Published by Hay House
Rewire Your Brain for Love: Creating Vibrant Relationships Using the Science of Mindfulness by Marsha Lucas
On the way to finding and creating vibrant, successful relationships, too many of us end up tangled in the same old patterns, tripped up by relationship habits that get in our way whether we “know better” or not. In Rewire Your Brain for Love, neuropsychologist and psychotherapist Marsha Lucas, PhD, helps you untangle those relationship snarls, bringing together the latest neuroscience with a practice consistently heralded by top academic institutions for its effectiveness in changing the brain: the practice of mindfulness meditation. Dr. Lucas’s clear, unintimidating, often laugh-out-loud style invites you to explore how the brain functions in relationships, helping you understand how your current relationship wiring developed and showing you how you can rewire your relationship brain through mindfulness meditation.
I was asked to write an honest and independent review of this book by the writer.
I cannot describe how interesting I found it, it is a great book. I was very pleasantly surprised by what I learned. The style of writing is witty and anecdotal, but is also full of neurological information and explanations of how our brain works and why we react the way we do in different situations, and why some of us, myself included, tend to make the same ‘mistakes’ over and over in relating to other people .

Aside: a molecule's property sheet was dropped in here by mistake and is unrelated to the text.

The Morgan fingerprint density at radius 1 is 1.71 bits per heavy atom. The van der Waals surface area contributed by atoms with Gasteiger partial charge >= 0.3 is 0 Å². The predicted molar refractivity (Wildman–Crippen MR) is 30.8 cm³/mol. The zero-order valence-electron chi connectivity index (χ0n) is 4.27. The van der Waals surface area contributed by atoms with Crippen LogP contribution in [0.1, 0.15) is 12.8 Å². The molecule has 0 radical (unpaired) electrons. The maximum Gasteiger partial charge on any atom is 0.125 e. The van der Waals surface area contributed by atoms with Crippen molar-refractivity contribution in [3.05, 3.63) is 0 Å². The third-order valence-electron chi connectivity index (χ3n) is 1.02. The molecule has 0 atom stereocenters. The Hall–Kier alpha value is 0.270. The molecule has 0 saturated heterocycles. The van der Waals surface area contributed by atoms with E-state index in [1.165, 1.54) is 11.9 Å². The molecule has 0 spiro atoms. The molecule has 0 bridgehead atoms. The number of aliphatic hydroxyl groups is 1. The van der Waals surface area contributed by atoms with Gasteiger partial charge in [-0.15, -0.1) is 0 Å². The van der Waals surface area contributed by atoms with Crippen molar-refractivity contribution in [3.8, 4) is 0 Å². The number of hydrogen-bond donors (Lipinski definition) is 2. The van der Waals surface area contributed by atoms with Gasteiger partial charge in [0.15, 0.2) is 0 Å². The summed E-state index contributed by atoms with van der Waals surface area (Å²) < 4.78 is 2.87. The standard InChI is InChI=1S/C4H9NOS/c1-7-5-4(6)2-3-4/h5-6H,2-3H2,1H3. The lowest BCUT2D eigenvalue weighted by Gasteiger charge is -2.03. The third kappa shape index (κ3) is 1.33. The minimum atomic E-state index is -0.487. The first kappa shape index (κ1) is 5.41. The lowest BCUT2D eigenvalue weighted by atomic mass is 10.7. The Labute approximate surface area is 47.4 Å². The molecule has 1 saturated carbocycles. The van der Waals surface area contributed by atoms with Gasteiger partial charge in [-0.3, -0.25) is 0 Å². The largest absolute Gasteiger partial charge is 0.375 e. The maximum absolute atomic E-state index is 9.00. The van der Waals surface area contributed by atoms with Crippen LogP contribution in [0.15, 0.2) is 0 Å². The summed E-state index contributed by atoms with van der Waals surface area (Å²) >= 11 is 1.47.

There are case stories and examples of therapy and one of the methods of dealing with emotional stress given, is to name or label the feelings that you have in order to deal with them. This sounds over simplistic and Ms. Lucas puts it much better, but this really works and helps the connections between the left and right parts of the brain.
I was impressed at the research carried out in the writing of this book and some of the findings were new to me, like the physical changes which take place in the brain in people who meditate. My particular habit of self protectiveness was well explained. All the explanations and brain theories are in simple and straightforward language, and the suggested skills to deal with problem areas make a lot of sense. There are clear instructions for starting and continuing meditation.
There is a lovely sentence which has been highlighted in the book several times; ‘negative emotion is one which persists beyond the time it is useful’, this must be a truism for our modern age. I now feel confident that past rewiring of our brains can be overcome and changed for the better.
This book may need a second reading to get the most out of it.